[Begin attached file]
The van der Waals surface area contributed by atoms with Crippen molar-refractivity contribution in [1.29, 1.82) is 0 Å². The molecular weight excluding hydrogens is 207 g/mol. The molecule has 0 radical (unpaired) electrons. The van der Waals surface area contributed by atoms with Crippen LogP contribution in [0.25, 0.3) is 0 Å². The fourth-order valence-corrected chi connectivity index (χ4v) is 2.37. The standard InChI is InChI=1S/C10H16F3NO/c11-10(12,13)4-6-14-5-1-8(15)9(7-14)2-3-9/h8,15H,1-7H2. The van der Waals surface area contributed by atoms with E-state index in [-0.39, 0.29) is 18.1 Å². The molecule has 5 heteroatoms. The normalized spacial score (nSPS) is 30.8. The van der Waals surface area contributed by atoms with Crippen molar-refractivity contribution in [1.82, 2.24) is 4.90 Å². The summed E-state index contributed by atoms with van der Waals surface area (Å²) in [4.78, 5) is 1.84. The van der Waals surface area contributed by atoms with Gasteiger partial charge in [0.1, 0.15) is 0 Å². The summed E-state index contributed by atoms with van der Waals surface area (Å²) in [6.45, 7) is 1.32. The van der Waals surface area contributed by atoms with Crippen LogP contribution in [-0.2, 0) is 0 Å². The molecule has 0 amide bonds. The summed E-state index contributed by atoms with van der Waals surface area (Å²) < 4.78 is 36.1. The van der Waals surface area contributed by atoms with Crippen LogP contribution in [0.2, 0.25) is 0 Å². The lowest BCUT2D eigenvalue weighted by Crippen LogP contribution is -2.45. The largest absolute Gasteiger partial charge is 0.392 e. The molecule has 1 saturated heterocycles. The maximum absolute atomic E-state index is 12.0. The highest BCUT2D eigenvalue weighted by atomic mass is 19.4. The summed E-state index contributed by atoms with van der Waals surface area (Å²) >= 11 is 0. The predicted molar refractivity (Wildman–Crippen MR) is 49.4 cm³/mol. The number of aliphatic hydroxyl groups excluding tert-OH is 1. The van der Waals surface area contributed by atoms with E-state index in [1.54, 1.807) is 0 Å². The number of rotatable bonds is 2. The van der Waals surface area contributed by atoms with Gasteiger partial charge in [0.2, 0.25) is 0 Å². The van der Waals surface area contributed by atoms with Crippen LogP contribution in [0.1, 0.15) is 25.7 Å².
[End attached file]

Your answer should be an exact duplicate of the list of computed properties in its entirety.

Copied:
The van der Waals surface area contributed by atoms with Crippen molar-refractivity contribution in [1.29, 1.82) is 0 Å². The molecular weight excluding hydrogens is 207 g/mol. The molecule has 0 radical (unpaired) electrons. The van der Waals surface area contributed by atoms with Crippen LogP contribution in [0.25, 0.3) is 0 Å². The fourth-order valence-corrected chi connectivity index (χ4v) is 2.37. The standard InChI is InChI=1S/C10H16F3NO/c11-10(12,13)4-6-14-5-1-8(15)9(7-14)2-3-9/h8,15H,1-7H2. The van der Waals surface area contributed by atoms with E-state index in [-0.39, 0.29) is 18.1 Å². The molecule has 5 heteroatoms. The normalized spacial score (nSPS) is 30.8. The van der Waals surface area contributed by atoms with Crippen molar-refractivity contribution in [1.82, 2.24) is 4.90 Å². The summed E-state index contributed by atoms with van der Waals surface area (Å²) in [4.78, 5) is 1.84. The van der Waals surface area contributed by atoms with Gasteiger partial charge in [0.1, 0.15) is 0 Å². The summed E-state index contributed by atoms with van der Waals surface area (Å²) in [6.45, 7) is 1.32. The van der Waals surface area contributed by atoms with Crippen LogP contribution in [-0.2, 0) is 0 Å². The molecule has 0 amide bonds. The summed E-state index contributed by atoms with van der Waals surface area (Å²) < 4.78 is 36.1. The van der Waals surface area contributed by atoms with Crippen LogP contribution in [0.2, 0.25) is 0 Å². The lowest BCUT2D eigenvalue weighted by Crippen LogP contribution is -2.45. The largest absolute Gasteiger partial charge is 0.392 e. The molecule has 1 saturated heterocycles. The maximum absolute atomic E-state index is 12.0. The highest BCUT2D eigenvalue weighted by atomic mass is 19.4. The summed E-state index contributed by atoms with van der Waals surface area (Å²) >= 11 is 0. The predicted molar refractivity (Wildman–Crippen MR) is 49.4 cm³/mol. The number of aliphatic hydroxyl groups excluding tert-OH is 1. The van der Waals surface area contributed by atoms with E-state index in [1.54, 1.807) is 0 Å². The number of rotatable bonds is 2. The van der Waals surface area contributed by atoms with Gasteiger partial charge in [0.2, 0.25) is 0 Å². The van der Waals surface area contributed by atoms with Crippen LogP contribution in [0.1, 0.15) is 25.7 Å².